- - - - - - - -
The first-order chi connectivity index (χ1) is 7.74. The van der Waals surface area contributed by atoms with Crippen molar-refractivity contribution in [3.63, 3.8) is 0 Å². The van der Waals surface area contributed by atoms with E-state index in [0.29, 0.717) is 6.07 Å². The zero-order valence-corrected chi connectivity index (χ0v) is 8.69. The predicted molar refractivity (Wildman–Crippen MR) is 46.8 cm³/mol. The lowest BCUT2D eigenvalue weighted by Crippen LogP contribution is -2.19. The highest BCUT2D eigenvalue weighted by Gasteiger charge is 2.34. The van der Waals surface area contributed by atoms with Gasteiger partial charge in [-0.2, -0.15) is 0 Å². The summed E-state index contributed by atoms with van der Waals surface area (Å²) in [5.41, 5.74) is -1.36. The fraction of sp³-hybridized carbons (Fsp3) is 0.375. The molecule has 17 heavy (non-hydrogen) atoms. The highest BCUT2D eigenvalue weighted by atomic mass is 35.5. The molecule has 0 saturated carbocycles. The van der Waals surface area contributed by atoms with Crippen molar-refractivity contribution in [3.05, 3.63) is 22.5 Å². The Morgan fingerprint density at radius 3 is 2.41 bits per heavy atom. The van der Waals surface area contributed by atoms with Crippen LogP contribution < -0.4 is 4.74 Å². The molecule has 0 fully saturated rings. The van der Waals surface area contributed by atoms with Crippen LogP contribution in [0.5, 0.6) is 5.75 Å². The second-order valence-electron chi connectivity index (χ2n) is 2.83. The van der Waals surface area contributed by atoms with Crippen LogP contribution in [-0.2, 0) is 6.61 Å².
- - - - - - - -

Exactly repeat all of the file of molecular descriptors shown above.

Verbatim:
The first-order chi connectivity index (χ1) is 7.74. The van der Waals surface area contributed by atoms with Crippen molar-refractivity contribution in [3.63, 3.8) is 0 Å². The van der Waals surface area contributed by atoms with E-state index in [0.29, 0.717) is 6.07 Å². The zero-order valence-corrected chi connectivity index (χ0v) is 8.69. The predicted molar refractivity (Wildman–Crippen MR) is 46.8 cm³/mol. The lowest BCUT2D eigenvalue weighted by Crippen LogP contribution is -2.19. The highest BCUT2D eigenvalue weighted by Gasteiger charge is 2.34. The van der Waals surface area contributed by atoms with Gasteiger partial charge in [-0.2, -0.15) is 0 Å². The summed E-state index contributed by atoms with van der Waals surface area (Å²) in [5.41, 5.74) is -1.36. The fraction of sp³-hybridized carbons (Fsp3) is 0.375. The molecule has 17 heavy (non-hydrogen) atoms. The highest BCUT2D eigenvalue weighted by atomic mass is 35.5. The molecule has 0 saturated carbocycles. The van der Waals surface area contributed by atoms with Crippen molar-refractivity contribution in [3.05, 3.63) is 22.5 Å². The Morgan fingerprint density at radius 3 is 2.41 bits per heavy atom. The van der Waals surface area contributed by atoms with Crippen LogP contribution < -0.4 is 4.74 Å². The molecule has 0 fully saturated rings. The van der Waals surface area contributed by atoms with Crippen LogP contribution in [0.5, 0.6) is 5.75 Å². The second-order valence-electron chi connectivity index (χ2n) is 2.83. The van der Waals surface area contributed by atoms with Crippen LogP contribution in [-0.2, 0) is 6.61 Å².